HMRC Pressed For IR35 CEST Tool Release Date

HMRC Pressed For IR35 CEST Tool Release Date

3 July 2019

HMRC is under pressure to say when the new improved IR35 ‘Check Employment Status for Tax’ (CEST) tool will be released, as stakeholders point out flaws with the current version.

The tax authority has confirmed that its CEST tool will undergo enhancements before IR35 reforms are extended to the private sector from April 2020.

But so far, little is known about what updates will be applied and when the new tool will be available.

Stakeholders have expressed concerns that contractors and private sector organisations could be left scrambling if the updated tool is delayed.

It wouldn’t be the first time. The original CEST tool was released in March 2017, just one month before IR35 reforms were introduced in the public sector.

Under the reforms, public sector organisations were made responsible for judging a contractors IR35 status.

Previously this judgement was left to the contractor who would self-declare their tax status.

From April 2020, this change will be extended to private sector organisations who will be responsible for determining whether or not the contractors they engage should pay tax in the same way as salaried workers (inside IR35) or off-payroll (outside IR35).

The CEST tool is supposed to help with this judgement. It asks a series of questions about the engagement, such as ‘would the contractor be able to send a substitute in their place to carry out work’ and ‘does the end client have the right to decide how work is done?’.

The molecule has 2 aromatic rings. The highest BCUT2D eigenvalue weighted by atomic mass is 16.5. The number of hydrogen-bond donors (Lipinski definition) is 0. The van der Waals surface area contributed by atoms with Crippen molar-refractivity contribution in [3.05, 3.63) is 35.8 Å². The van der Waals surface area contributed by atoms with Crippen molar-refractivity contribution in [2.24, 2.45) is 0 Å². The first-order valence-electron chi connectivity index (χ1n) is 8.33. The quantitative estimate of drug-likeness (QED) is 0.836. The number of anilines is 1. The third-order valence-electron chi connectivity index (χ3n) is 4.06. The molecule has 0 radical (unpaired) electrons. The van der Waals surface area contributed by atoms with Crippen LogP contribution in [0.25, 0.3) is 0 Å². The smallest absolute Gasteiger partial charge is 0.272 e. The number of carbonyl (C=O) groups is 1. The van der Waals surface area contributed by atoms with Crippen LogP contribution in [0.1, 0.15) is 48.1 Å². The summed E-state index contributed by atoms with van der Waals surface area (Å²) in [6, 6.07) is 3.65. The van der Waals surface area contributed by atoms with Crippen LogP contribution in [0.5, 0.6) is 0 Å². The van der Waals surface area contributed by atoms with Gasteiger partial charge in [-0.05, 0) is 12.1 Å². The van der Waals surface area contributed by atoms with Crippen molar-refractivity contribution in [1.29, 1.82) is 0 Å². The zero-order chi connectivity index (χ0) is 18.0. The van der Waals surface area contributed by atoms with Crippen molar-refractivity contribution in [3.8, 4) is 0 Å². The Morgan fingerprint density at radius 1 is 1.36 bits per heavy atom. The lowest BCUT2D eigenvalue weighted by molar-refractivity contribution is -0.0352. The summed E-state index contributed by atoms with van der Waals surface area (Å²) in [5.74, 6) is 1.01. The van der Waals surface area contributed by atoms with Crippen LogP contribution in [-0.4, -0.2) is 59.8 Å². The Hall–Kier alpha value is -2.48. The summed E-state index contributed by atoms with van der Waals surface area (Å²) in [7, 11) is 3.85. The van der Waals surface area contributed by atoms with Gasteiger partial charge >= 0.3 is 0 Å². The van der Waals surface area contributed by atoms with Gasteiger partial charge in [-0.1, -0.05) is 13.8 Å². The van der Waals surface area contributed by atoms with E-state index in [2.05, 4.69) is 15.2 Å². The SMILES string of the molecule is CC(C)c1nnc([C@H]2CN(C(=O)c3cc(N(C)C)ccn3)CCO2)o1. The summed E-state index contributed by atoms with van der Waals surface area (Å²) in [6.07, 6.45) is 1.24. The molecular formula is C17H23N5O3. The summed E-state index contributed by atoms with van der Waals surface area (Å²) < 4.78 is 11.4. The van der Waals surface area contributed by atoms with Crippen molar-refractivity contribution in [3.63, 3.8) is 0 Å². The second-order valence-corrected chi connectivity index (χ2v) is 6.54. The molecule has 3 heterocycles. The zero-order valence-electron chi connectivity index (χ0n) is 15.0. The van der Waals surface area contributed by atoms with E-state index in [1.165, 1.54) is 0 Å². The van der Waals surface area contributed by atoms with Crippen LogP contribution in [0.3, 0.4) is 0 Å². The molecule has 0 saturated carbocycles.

After answering a series of questions, the CEST tool will return a judgement on whether IR35 legislation applies or not.

Because the CEST tool’s original release date was so close to the April 2017 deadline, many public sector organisations rushed to make rash blanket decisions about the tax status of their contractors.

This goes against HMRC’s guidance, which says that IR35 status must be judged on a case-by-case basis.

Rushed decision making from public sector organisations was linked with numerous mass walkouts in some parts of the public sector, with many contractors feeling as though they had been misclassified.

The CEST tool itself has also come in for criticism, with many commentators saying the tool is unfit for purpose and that many of the results contradict employment case law.

Miles Grady, Director of Umbrella.co.uk , said: “The main critique of the CEST tool is that it takes complicated tax legislation and oversimplifies it into blunt, black and white and often incorrect judgements.

“It remains to be seen whether HMRC will address this central problem with their enhancements. But whatever they do, they need to do it soon to give contractors and companies more certainty in the future.”

For more information about the private sector IR35 reforms, how they will affect you and how you can minimise the impact, speak to a member of the team today. Call: 0800 121 6513.